With Ramadan — the month-long Muslim fasting holiday that runs from May 27, to June 25 — set to begin this week, now is an opportune time to learn about the halal designation for meat, an important concept and belief associated with food for this religious community.
The Definition of Halal
The most logical place to start when discussing the Muslim experience of cooking and eating is with halal, the only type of meat observant Muslims are permitted to eat. For meat to be halal, an Arabic word that means "permissible," the animal that provides the meat must be raised, and then killed, according to a strict set of guidelines similar to those that govern kosher meat for Jewish eaters — in fact, when halal meat is unavailable, many Muslims feel comfortable purchasing kosher meat.
The Nitty-Gritty: Slaughter
Sensitive readers, beware — it's impossible to talk about halal without talking about slaughter. Observant Muslims, like observant Jews, are forbidden to consume blood; therefore, the animal's death has to result from blood loss. Most commonly, the animal is hung from its feet and then dispatched via a sharp, deep incision to its neck. The animal then has to bleed out completely, or exsanguinate, prior to cooking and eating the meat. The person making the cut does not necessarily have to be a practicing Muslim, but, according to Sunni Islam, must be a "Person of the Book" — a Muslim, Jew, or Christian — and Allah's name must be invoked at the time of death by reciting the Arabic bismillah, "in the name of Allah."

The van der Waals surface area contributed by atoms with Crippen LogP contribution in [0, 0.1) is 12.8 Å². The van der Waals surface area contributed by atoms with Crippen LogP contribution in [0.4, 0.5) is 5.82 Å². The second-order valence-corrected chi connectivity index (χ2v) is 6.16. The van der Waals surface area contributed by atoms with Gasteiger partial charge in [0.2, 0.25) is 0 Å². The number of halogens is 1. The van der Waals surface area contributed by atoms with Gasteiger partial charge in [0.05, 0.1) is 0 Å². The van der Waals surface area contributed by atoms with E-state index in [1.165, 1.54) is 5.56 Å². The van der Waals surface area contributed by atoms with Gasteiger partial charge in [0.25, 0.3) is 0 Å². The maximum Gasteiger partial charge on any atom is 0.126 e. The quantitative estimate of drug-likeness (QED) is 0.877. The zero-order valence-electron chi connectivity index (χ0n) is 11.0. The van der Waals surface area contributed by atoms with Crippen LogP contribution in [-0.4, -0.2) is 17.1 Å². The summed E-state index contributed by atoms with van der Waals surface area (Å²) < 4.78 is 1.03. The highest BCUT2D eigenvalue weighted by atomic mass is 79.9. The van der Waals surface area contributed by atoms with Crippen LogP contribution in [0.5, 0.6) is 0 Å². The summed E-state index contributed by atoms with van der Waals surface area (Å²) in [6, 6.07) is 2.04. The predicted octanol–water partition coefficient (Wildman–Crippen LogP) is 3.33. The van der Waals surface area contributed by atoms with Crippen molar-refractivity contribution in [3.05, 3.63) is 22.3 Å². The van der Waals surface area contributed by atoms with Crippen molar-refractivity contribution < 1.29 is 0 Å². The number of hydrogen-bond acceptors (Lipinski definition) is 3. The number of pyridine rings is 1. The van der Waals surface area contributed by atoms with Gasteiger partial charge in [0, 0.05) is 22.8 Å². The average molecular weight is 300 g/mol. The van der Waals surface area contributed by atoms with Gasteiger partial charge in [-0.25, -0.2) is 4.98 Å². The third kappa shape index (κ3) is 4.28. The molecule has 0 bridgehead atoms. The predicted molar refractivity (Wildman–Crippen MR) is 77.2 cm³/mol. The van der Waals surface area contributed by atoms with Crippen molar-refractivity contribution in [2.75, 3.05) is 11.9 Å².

Which Animals are Halal?
Beef, lamb, chicken, and fish can all be halal, as well as less commonly eaten meats such as venison and game birds. The only prohibited animals are pigs and reptiles. Unlike in Judaism, Muslims may eat shellfish and crustaceans, land birds such as ostriches, and camel meat. And as anyone who's ever tucked into a lamb shawarma with yogurt sauce knows, there aren't any restrictions around the combination of meat and dairy.
What About the Animal's Life?
Islamic law, or sharia, decrees that prior to being slaughtered, a halal animal must live a healthy life that's free from suffering. Also, a halal animal's diet must not contain any meat by-products, as the consumption of carnivorous animals is prohibited. Because the industrial meat system is so fraught with animal abuse, some Muslims advocate for a meat-free diet, arguing that the product of such a system can never be halal, no matter how the animal is slaughtered.
These days, most commercial slaughterhouses stun animals before they're slaughtered using a captive bolt pistol. Most animal rights activists argue that stunning an animal prior to killing it is more humane; the animal is rendered unconscious before it's killed, so it won't feel any pain at the moment of slaughter. However, some Muslim authorities worry that a stun gun might stop an animal's heart prior to the neck cut that's supposed to kill it; such an animal would not be halal because the death must result from blood loss. As a result, some halal slaughterhouses don't employ the pre-death stun, a practice that activists, including animal advocate and slaughterhouse designer Temple Grandin, warn can quickly veer into animal abuse. In European countries, including Norway, Denmark, Sweden, and Switzerland, pre-slaughter stunning is enforced by law, even in ritual slaughterhouses.